Celebrating that strategic partnership
Many of us make it a priority to find and partner with companies that can add to our offering or extend our reach. And we rightly celebrate each such pairing, often with a mutual press release.
And sometimes that’s all we end up doing.
Call it a “press release partnership.” Or an opportunity missed. Or a relationship not nurtured. Finding a supplier, distributor or other partner is the easiest part. Carefully planning the mutual activities to move toward a stated goal is something else. It takes real effort and planning on both sides of a partnership between companies to make it work.
But wait! Is it that simple?
Depending upon the size of the companies and complexity of the products or services involved, it is fair to assume that you’ll need to dedicate a resource to this effort, sometimes a full-time resource at that. Consider a sales relationship where your product will be in the bag of salespeople from the partner company. After an initial focus, perhaps during an introductory meeting or training session, the salespeople hit the road.
Why it often fails:
[Email readers, continue here…] And that’s the last you often hear about their promotion of your product – because they are commissioned upon their own company’s products and measured by the success of those sales, not yours. Yet, the partnership was intended to help their people sell their products by enhancing or completing their line. Why would this partnership – one that benefits both companies – fail to succeed?
Who is responsible for strategic partnership success?
In spite of the best efforts of senior management in creating such a partnership, the success always lies in the hands of those closest to the end customer. The only way to assure continued success in such a relationship is to permit those in sales to be in direct contact with their counterparts in the other company, something often discouraged by sales management from the selling organization as a distraction from achievement of quota for both the salesperson and manager.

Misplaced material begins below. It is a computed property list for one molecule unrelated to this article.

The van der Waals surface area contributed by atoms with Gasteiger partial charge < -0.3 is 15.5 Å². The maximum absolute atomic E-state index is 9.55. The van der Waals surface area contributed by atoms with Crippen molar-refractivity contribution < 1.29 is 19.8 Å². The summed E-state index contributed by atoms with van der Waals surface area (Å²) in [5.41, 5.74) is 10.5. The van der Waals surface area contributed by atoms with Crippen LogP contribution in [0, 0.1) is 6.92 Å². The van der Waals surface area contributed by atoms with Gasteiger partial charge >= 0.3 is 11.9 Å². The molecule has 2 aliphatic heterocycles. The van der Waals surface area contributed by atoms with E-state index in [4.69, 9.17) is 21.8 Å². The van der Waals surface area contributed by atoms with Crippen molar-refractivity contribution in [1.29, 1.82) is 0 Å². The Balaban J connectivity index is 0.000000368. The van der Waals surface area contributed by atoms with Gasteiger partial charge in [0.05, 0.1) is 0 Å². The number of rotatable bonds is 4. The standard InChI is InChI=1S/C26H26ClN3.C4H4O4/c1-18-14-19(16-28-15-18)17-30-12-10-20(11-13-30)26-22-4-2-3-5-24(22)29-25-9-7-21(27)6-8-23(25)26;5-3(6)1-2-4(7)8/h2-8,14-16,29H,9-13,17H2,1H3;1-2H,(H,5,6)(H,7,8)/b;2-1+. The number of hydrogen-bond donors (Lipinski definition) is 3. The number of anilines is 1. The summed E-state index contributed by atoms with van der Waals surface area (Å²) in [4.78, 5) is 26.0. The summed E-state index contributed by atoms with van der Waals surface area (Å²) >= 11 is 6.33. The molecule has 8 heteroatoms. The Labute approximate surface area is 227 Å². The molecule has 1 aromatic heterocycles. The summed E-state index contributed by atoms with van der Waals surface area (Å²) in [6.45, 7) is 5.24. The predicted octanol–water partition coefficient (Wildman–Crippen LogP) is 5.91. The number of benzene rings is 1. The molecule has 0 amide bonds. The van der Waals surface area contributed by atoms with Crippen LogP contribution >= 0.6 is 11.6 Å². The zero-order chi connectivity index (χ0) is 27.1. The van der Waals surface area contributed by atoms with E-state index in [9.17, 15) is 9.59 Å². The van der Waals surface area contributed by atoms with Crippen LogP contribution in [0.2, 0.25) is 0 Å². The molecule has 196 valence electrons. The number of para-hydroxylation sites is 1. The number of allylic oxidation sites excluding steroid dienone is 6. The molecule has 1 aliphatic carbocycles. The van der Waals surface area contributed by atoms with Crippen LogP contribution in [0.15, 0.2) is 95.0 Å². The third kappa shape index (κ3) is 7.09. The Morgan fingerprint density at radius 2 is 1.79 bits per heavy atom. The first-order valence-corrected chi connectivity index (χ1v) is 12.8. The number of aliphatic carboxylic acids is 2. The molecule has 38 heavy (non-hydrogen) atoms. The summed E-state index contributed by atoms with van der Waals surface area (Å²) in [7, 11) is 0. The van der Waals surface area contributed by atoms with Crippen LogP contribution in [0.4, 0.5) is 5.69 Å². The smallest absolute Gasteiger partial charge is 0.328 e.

And back full circle
Which brings us back to senior management and the original reason such a partnership was created in the first place. Such a partnership requires much more than a general agreement at top levels. Consideration of pricing strategy, mutual compensation, training of salespersons, creation of custom collateral material, availability of technical sales support, continued contact between sales counterparts, access to those who act as technical liaisons to sales, and updates to the field of changes and enhancements are all components of a successful partnership.
None of those components are easy or cheap. Without a plan, these partnerships usually end up merely as press release partnerships, fading into the sunset shortly after announcement. Do you recognize the symptoms?
So true! – I have been on both sides of successful and unsuccessful strategic partnerships. The ones that have worked best require significant effort and relied on our sales team being in the field, hand in hand, training and closing sales with our partners. Plus, you must have a comp plan that adequately rewards their salespeople for your product sales. My best experience was when one strategic partner eventually bought our company based on sales of our service and the improved sales and retention of their products from existing and newly acquired customers.
That said, more often the results don’t live up to the expectations because of all the integration and support that is required.